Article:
In the grand scheme of things, there must be three pictures of each one of us before God: what God wants us to be, what we think we are, and what we actually are. I believe this life is about striving to synchronize these three pictures. Life is a battle trying to unite these three pictures. In each one of us is a disproportion and want of conformity; there is an imbalance created by the fall that causes man to be perpetually fighting. As Donald Burt put it: “our pilgrim journey is a tale of twisting and turning down the road to heaven. We don’t make our way through life like a straight arrow. We are more like tops… lurching from side to side, sometimes falling off as we lose momentum and need to be picked up”. We labor in pain as we await the fulfillment of our hope and the glorious coming of our savior as St. Paul describes it. It is like being trapped in the prison of the body where the soul is constantly striving to escape, in the word of Plato. St. Augustine put it so beautifully: “I longed for the chance to devote myself wholly to you, but I was held back… bound by the bonds of my own iron will. My two wills are in conflict and they rob my soul of all concentration (Confessions VIII, 5:10).
As we journey through this desert and vale of tears, we move from one trouble to another. First, we must acquire the energy and wisdom to discover what we must do to reach eternal life, which is more than just following the law as the rich young man in the gospel of Matthew. This endeavor may take forever, and some got stuck in this painful endeavor for a good trunk of their life, and others spend their whole life trying. After this, we must act on the discovery. When we actually set our mind on doing it, we realize how much we are incapable of doing it. This begins the battle between the spirit and the flesh. No matter where we are in life, this is never overcome to the point of utter annihilation.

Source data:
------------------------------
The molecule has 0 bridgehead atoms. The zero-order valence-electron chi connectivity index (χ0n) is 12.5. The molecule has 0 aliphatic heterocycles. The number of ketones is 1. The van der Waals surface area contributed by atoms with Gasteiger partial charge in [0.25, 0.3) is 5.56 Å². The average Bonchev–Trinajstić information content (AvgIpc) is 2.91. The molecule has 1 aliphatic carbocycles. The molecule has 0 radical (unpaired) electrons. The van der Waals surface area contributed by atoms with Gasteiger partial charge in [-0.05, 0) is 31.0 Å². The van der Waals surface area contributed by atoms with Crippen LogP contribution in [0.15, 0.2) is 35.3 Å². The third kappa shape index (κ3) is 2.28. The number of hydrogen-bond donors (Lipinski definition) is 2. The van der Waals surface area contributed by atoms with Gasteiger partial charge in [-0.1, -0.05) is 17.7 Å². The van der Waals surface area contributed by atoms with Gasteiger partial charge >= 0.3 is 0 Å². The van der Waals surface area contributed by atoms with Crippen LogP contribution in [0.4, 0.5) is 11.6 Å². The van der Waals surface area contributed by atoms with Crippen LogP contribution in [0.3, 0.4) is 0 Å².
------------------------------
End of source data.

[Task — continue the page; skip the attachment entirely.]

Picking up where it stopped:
Our third challenge may arise from discouragement. Many of a time, we feel like Sisyphus condemned to do the same boring thing again and again. Life can become a nuisance where we feel like there is nothing new under the sun. That too must be overcome for we find our energy and hope in the future life. We know this life is not all there is. We are like souls in purgatory; we suffer, but we know there is hope. We know our efforts will bear fruit and pay off. So we fight. When we acquire the discipline to keep going and fighting with enthusiasm and perdurance, and then there is worry. We worry about our children, our neighbors, our physical needs, our community, the governments… There is always something.
That’s the reality that both of us have to face in this life. It is the consequence of Adam and Eve trying to be god. That’s sin. That’s what happens to you and I when we think we can do it on our own, or when we give God the back seat. Be honest with yourself. Know who you are so you can understand how much you need God. When we pretend to make ourselves someone greater or lesser than who we are, we cannot accurately describe who we are. As a result, we lost the sight of where we are going. When we don’t go where we are going, we are remote from God for from him we come and to him we are returning. When we are remote from God, we become afraid of even God.
Honestly get to know yourself. That’s the most efficient remedy against this restlessness. “Know Thyself” was the motto inscribed in the doorpost at the oracle of Delphi in the Athens of Plato. To reveal man to man is the very reason God became incarnate. The search to want to know himself gives us St. Augustine and his masterpieces like the Confessions, the Trinitate, the City of God to name just a few, and he is a saint. Is there anything greater?
Start the journey to self-discovery. He is with you. Savor this delightful quote from the master: “What am I to myself without you, if not a guide to my own self-destruction? Or what am I, when all goes well for me, if not someone who sucks your milk, or savors you as food that does not get corrupted? And what is man, any man, as long as he is man?” (Confessions IV, 1:1).